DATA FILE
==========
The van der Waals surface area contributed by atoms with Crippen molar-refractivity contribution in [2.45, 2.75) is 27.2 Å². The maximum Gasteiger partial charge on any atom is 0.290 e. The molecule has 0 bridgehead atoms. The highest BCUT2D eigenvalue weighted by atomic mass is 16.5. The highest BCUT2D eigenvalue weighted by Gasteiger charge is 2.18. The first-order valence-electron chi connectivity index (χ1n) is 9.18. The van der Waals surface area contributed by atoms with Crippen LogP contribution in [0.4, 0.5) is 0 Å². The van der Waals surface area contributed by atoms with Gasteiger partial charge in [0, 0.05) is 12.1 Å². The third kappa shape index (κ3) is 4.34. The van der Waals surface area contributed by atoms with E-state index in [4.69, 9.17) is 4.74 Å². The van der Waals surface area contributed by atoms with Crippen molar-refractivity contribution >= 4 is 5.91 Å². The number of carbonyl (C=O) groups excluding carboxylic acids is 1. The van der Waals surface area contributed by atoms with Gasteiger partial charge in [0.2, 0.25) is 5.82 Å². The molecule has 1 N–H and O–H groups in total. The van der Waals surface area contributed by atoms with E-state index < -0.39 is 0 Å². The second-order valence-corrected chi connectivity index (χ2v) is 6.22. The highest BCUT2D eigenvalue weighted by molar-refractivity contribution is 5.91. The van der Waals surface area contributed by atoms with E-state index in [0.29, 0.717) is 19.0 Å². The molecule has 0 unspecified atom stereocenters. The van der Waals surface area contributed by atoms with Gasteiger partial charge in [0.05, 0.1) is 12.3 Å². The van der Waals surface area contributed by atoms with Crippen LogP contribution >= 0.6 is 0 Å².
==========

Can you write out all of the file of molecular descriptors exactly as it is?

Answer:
The van der Waals surface area contributed by atoms with Crippen molar-refractivity contribution in [2.45, 2.75) is 27.2 Å². The maximum Gasteiger partial charge on any atom is 0.290 e. The molecule has 0 bridgehead atoms. The highest BCUT2D eigenvalue weighted by atomic mass is 16.5. The highest BCUT2D eigenvalue weighted by Gasteiger charge is 2.18. The first-order valence-electron chi connectivity index (χ1n) is 9.18. The van der Waals surface area contributed by atoms with Crippen LogP contribution in [0.4, 0.5) is 0 Å². The van der Waals surface area contributed by atoms with Gasteiger partial charge in [0, 0.05) is 12.1 Å². The third kappa shape index (κ3) is 4.34. The van der Waals surface area contributed by atoms with E-state index in [4.69, 9.17) is 4.74 Å². The van der Waals surface area contributed by atoms with Crippen molar-refractivity contribution >= 4 is 5.91 Å². The number of carbonyl (C=O) groups excluding carboxylic acids is 1. The van der Waals surface area contributed by atoms with Gasteiger partial charge in [0.2, 0.25) is 5.82 Å². The molecule has 1 N–H and O–H groups in total. The van der Waals surface area contributed by atoms with E-state index < -0.39 is 0 Å². The second-order valence-corrected chi connectivity index (χ2v) is 6.22. The highest BCUT2D eigenvalue weighted by molar-refractivity contribution is 5.91. The van der Waals surface area contributed by atoms with E-state index in [0.29, 0.717) is 19.0 Å². The molecule has 0 unspecified atom stereocenters. The van der Waals surface area contributed by atoms with Gasteiger partial charge in [0.05, 0.1) is 12.3 Å². The van der Waals surface area contributed by atoms with Crippen LogP contribution >= 0.6 is 0 Å².